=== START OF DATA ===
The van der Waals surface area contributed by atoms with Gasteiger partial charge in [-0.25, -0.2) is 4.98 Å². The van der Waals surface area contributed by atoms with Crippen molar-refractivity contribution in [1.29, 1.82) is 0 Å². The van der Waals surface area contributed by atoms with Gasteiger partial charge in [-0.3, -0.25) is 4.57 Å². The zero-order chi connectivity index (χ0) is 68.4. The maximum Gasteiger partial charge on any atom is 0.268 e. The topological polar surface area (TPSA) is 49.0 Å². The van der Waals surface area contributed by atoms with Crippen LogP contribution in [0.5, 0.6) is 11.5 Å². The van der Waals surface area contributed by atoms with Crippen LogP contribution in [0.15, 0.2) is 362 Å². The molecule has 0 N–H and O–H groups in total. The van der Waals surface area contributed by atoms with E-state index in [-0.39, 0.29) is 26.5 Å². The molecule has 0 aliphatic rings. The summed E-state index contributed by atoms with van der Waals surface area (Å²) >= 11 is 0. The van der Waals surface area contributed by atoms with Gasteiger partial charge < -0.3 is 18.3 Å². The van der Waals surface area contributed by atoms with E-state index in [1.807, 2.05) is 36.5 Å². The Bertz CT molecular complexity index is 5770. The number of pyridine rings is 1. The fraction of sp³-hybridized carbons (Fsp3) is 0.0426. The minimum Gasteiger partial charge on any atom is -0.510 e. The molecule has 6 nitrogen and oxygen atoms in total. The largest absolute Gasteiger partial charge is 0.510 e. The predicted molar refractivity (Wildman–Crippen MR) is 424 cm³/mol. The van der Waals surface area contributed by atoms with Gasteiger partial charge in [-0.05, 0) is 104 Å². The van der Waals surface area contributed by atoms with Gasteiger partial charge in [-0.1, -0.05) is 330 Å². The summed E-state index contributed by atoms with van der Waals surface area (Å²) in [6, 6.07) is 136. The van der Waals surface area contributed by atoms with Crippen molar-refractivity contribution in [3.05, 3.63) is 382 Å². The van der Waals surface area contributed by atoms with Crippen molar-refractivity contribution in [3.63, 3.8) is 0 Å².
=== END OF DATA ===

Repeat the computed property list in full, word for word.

The van der Waals surface area contributed by atoms with Gasteiger partial charge in [-0.25, -0.2) is 4.98 Å². The van der Waals surface area contributed by atoms with Crippen molar-refractivity contribution in [1.29, 1.82) is 0 Å². The van der Waals surface area contributed by atoms with Gasteiger partial charge in [-0.3, -0.25) is 4.57 Å². The zero-order chi connectivity index (χ0) is 68.4. The maximum Gasteiger partial charge on any atom is 0.268 e. The topological polar surface area (TPSA) is 49.0 Å². The van der Waals surface area contributed by atoms with Crippen LogP contribution in [0.5, 0.6) is 11.5 Å². The van der Waals surface area contributed by atoms with Crippen LogP contribution in [0.15, 0.2) is 362 Å². The molecule has 0 N–H and O–H groups in total. The van der Waals surface area contributed by atoms with E-state index in [-0.39, 0.29) is 26.5 Å². The molecule has 0 aliphatic rings. The summed E-state index contributed by atoms with van der Waals surface area (Å²) >= 11 is 0. The van der Waals surface area contributed by atoms with Gasteiger partial charge < -0.3 is 18.3 Å². The van der Waals surface area contributed by atoms with E-state index in [1.807, 2.05) is 36.5 Å². The Bertz CT molecular complexity index is 5770. The number of pyridine rings is 1. The fraction of sp³-hybridized carbons (Fsp3) is 0.0426. The minimum Gasteiger partial charge on any atom is -0.510 e. The molecule has 6 nitrogen and oxygen atoms in total. The largest absolute Gasteiger partial charge is 0.510 e. The predicted molar refractivity (Wildman–Crippen MR) is 424 cm³/mol. The van der Waals surface area contributed by atoms with Gasteiger partial charge in [-0.05, 0) is 104 Å². The van der Waals surface area contributed by atoms with Gasteiger partial charge in [-0.1, -0.05) is 330 Å². The summed E-state index contributed by atoms with van der Waals surface area (Å²) in [6, 6.07) is 136. The van der Waals surface area contributed by atoms with Crippen molar-refractivity contribution in [3.05, 3.63) is 382 Å². The van der Waals surface area contributed by atoms with Crippen molar-refractivity contribution in [3.63, 3.8) is 0 Å².